The highest and lowest governor’s salaries of 2020

Welcome to the Monday, July 12, Brew. Here’s what’s in store for you as you start your day:

  1. How much did your governor make last year?
  2. Tracking August mayoral elections
  3. COVID-19 policy changes and events one year ago this week

How much did your governor make last year?

Eighteen states paid their governor more last year than in 2019, according to the Council of State Governments’ Book of the States. Gubernatorial salaries in 2020 ranged from a low of $70,000 in Maine to a high of $225,000 in New York, with the average governor making $145,370. In the 18 states where a governor’s salary increased, the average increase was $6,604, or 4.3%. Washington was the only state to decrease its governor’s salary, registering a 0.5% decrease over the 2019 rate.

The states with the five highest gubernatorial salaries in 2020 were New York ($225,000), California ($209,747), Pennsylvania ($201,729), Tennessee ($198,780), and Massachusetts ($185,000). The states with the five lowest gubernatorial salaries were Maine ($70,000), Colorado ($92,700), Arizona ($95,000), Oregon ($98,600), and Nebraska ($105,000). Arizona, Colorado, Maine, and Oregon have been in the bottom five states for gubernatorial compensation since at least 2010. Only New York has been in the top five in every year since 2010. New York was also the state with the largest increase in gubernatorial salary in 2020, with a $25,000 increase relative to 2019.

Gubernatorial salaries are typically determined either by a state’s constitution or by statute. Most often, the salary portion of a governor’s compensation is defined by law, but additional benefits (insurance, official residence, and other work-related equipment) may be established by state agencies, custom, or other factors. For instance, 45 states subsidize the governor’s travel and 45 states have official gubernatorial residences.

In some cases, salaries automatically increase each year either at the rate of inflation or by another percentage chosen by the legislature. In other states, the legislature must pass salary increases for the governor. Five states have increased their governor’s salaries in each of the past three years: Arkansas, California, Hawaii, Kentucky, and Vermont.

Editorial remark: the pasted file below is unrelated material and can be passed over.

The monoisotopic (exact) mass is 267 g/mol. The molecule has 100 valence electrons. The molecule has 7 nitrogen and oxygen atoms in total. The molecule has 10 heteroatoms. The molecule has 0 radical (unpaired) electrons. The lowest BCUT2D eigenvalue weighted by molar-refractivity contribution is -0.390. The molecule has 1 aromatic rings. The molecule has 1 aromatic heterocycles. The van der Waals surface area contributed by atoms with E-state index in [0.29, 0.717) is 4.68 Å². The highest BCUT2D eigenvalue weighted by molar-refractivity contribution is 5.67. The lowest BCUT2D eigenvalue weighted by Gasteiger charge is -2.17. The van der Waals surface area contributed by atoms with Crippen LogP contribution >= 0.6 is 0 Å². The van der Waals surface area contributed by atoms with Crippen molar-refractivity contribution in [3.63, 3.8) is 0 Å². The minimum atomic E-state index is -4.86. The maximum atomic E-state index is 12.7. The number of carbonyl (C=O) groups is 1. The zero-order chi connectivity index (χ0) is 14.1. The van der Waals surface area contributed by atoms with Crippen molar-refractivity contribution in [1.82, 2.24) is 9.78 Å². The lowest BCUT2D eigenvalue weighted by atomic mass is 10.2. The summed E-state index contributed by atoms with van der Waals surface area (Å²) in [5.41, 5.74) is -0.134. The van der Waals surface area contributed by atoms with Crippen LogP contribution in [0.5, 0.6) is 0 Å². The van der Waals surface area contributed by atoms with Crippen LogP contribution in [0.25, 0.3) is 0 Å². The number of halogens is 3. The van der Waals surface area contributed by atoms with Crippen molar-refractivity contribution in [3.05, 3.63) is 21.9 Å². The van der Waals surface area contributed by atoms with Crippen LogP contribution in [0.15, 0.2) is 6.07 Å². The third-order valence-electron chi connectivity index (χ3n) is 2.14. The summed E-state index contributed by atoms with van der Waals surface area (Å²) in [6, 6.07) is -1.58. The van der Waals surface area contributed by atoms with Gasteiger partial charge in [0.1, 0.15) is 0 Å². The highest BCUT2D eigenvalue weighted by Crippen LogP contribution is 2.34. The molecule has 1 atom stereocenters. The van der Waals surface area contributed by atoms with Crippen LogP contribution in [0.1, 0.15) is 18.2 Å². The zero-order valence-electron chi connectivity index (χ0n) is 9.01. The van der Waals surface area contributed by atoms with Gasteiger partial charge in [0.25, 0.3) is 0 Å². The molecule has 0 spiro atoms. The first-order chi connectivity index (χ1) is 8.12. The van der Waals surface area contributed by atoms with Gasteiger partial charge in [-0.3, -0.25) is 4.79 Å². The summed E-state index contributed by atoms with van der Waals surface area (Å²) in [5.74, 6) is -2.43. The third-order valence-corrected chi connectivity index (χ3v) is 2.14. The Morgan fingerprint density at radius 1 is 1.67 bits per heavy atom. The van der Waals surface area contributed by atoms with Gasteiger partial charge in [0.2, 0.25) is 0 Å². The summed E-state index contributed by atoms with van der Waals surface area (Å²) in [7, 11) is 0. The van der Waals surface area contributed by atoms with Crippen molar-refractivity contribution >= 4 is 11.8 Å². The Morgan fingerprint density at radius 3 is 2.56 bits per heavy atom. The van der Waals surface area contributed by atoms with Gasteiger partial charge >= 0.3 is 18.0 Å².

Find out how your governor’s salary compares to others’ at the link below.

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Tracking August mayoral elections

Although July tends to see a decrease in election-related activity, it never fully halts. And already, we’re looking to quickly-approaching August elections. Today, I wanted to give you a rundown of the mayoral races happening on Aug. 3. Let’s take a look at five races in particular.

  • Topeka, Kansas: Five candidates are running in the nonpartisan primary. Incumbent Michelle De La Isla is not running for re-election. She has served as mayor since 2018.
  • Detroit, Michigan: Ten candidates are running in the nonpartisan primary. Incumbent Mike Duggan is running for re-election. He has served as mayor since 2014. Economic development and public safety have been major issues in the race.
  • Lansing, Michigan: Six candidates are running in the nonpartisan primary, including incumbent Andy Schor. Schor has served as mayor since 2018.
  • Seattle, Washington: Fifteen candidates are running in the nonpartisan top-two primary. Incumbent Jenny Durkan is not running for re-election. Durkan has served as mayor since 2017. Each candidate has argued that their background best equips them to address issues including pandemic recovery, policing and public safety, affordable housing and homelessness, and transit.

The mayors of 63 of the country’s 100 largest cities are affiliated with the Democratic Party. Twenty-six mayors are affiliated with the Republican Party, four are Independent, and seven are nonpartisan or have no known affiliation.

To track all upcoming races, click below to view our elections calendar.

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COVID-19 policy changes and events one year ago this week

Stay-at-home orders and reopening plans: 

  • On July 13, 2020, New Mexico Gov. Michelle Lujan Grisham (D) reimposed some coronavirus restrictions due to increasing coronavirus cases, including once again prohibiting indoor dining at bars and restaurants. Indoor dining had been permitted since June 1. The state also closed state parks to out-of-state visitors and visitors who cannot prove their residency. The state’s mask requirement expanded to include anyone exercising in a public space.

Federal government responses: 

  • On July 16, acting Homeland Security Secretary Chad Wolf announced on Twitter that the Department of Homeland Security would extend its prohibition on nonessential travel with Canada and Mexico through Aug. 20.

School reopenings: 

  • On July 17, California Gov. Gavin Newsom (D) announced that counties on the state’s coronavirus watch list would begin the public school year with online education only. At the time of the announcement, 33 of the state’s 58 counties were on the watch list.

Mask requirements: 

  • On July 15, Montana Gov. Steve Bullock (D) announced a statewide mask order requiring individuals to wear masks inside certain businesses and at outdoor gatherings of greater than 50 people where social distancing was not possible. 

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About the author

Dave Beaudoin

Dave Beaudoin is a project director at Ballotpedia. Contact us at editor@ballotpedia.org.